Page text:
And I worked on a novel in which a family of strong-willed Chinese American women reunite for a tour of China in the wake of tragedy. I wrote about family secrets, hidden political history, what we seek when we travel -- and the lifelong pressure to be extraordinary. I wrote about the tolls exacted on these women's relationships with their own mothers and daughters, and the difficulty of reconnecting when we lack a common language for failure or weakness -- for what makes us human, as opposed to, say, tigers.
So my own sentimental reaction to Chua's book caught me off-guard. That same day, I sent Battle Hymn to my mother, along with a note expressing my gratitude. And then I had my husband read it, as a primer.
Because I'd just had another realization: According to the Chinese calendar, our baby would be born in the year of the rabbit. Not a tiger like Chua, not a boar like my mother, not a horse like me, but a bunny. Cuddly, cute, and -- the adjective Chua deploys with the greatest disgust -- soft.
I decided we needed a battle plan.
My husband was game. He hadn't grown up with a Chinese mother, but he sometimes wishes he had. Once, strolling Prospect Park, we watched a little kid point out his shadow to applause and cheers of "Great job!" from his parents. My husband muttered, "'Great job?' More like, 'Correct.'" Here was a sign of a soon-to-be Tiger Dad.
We started strategizing how to raise our kids -- by Chua's definition -- Chinese. Self-esteem built upon hard-won skills and achievements, not mindless praise. Discipline and obedience. Respect for elders -- i.e., us. Regimented chores. Academic drills, Mandarin lessons, and practice tests after school. That's when my husband asked what school our kids should attend (here in New York, an issue often raised before conception). I said they would simply attend the local elementary, like me, then test into the elite city school from which I'd graduated.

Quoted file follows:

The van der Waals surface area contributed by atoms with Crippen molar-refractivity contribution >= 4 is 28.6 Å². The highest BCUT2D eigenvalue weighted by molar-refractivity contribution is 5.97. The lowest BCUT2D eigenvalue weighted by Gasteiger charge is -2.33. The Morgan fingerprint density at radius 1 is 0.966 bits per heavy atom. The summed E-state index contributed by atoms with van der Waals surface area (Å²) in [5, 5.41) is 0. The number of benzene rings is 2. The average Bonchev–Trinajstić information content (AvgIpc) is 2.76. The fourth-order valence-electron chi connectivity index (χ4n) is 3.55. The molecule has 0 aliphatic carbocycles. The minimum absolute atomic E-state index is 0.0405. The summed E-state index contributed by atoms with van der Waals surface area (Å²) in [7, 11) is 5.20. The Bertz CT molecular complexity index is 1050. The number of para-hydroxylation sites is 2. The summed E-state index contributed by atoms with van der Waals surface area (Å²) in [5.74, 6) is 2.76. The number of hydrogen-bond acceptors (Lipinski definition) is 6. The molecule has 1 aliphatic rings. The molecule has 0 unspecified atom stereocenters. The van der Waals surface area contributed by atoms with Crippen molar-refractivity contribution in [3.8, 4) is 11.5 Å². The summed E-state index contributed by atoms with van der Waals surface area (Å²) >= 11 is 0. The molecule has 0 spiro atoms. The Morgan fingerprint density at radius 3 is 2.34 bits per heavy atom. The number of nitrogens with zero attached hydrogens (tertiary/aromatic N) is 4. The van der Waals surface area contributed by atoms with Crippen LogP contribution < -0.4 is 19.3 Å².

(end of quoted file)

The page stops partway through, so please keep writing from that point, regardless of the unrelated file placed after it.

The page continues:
My husband looked worried. "What if they don't get in?"
Without hesitating, I said, "We'll beat them."
Right about then, I received a reply from my mother: a correspondingly loving message, along with a declaration that Amy Chua's depiction of Chinese mothers was "totally distorted" and that Chua herself was "a hysterical control freak."
Of course, in many ways, she was right.
I'd gotten a little carried away with Chua's manifesto. After living in China for four years, I'm well aware that her characterization of "Chinese mothers" would perplex most of those one-point-three-billion masses, from the impoverished villages where toddlers often wander unsupervised amid livestock and littered streams to the booming cities where overweight "little emperors" (the spawn of China's one-child policy) often tyrannize their doting parents and grandparents. During my time there, I was continually struck by how my homegrown notion of "Chinese mothers" bore almost no relation to the realities on Chinese ground.
And as Chua acknowledges, the traits she attributes to Chinese mothers are also found among "Korean, Indian, Jamaican, Irish and Ghanaian parents." In fact, this parenting style would much more accurately be described as common to striving immigrants -- in other words, to those whose life trajectories are "uniquely American," as a Time article astutely observed. But that doesn't have the same ring as "Chinese mothers." Neither does it play to the current national fear of losing to China on the global stage nor to long-held xenophobic views of Asian kids as "hypercompetitive robots," as Ken Chen noted at CNN.
Finally, for me to call my mother a Chinese mother diminishes not only her American-ness, but her individuality. Unlike Chua, my mother never outlawed school plays or TV or sleepovers. She wanted her daughters to engage in society, rather than hold ourselves above it; to develop social skills, independent minds, a strong sense of personal responsibility and civic duty. That was more important to her than raising the "math whizzes and music prodigies" that Chua (perhaps self-mockingly) promises.
And whereas Chua tells her daughters that hard work is what differentiates them from the school janitor, my mother never indulged the temptation to overlook social inequality. A former journalist and social worker who earned a law degree while I was in college, she enforced academic success not as an end in itself, but as a necessary foundation for the power to challenge the status quo and the freedom to pursue the passions that can't be decreed, that can only spring from our individuality.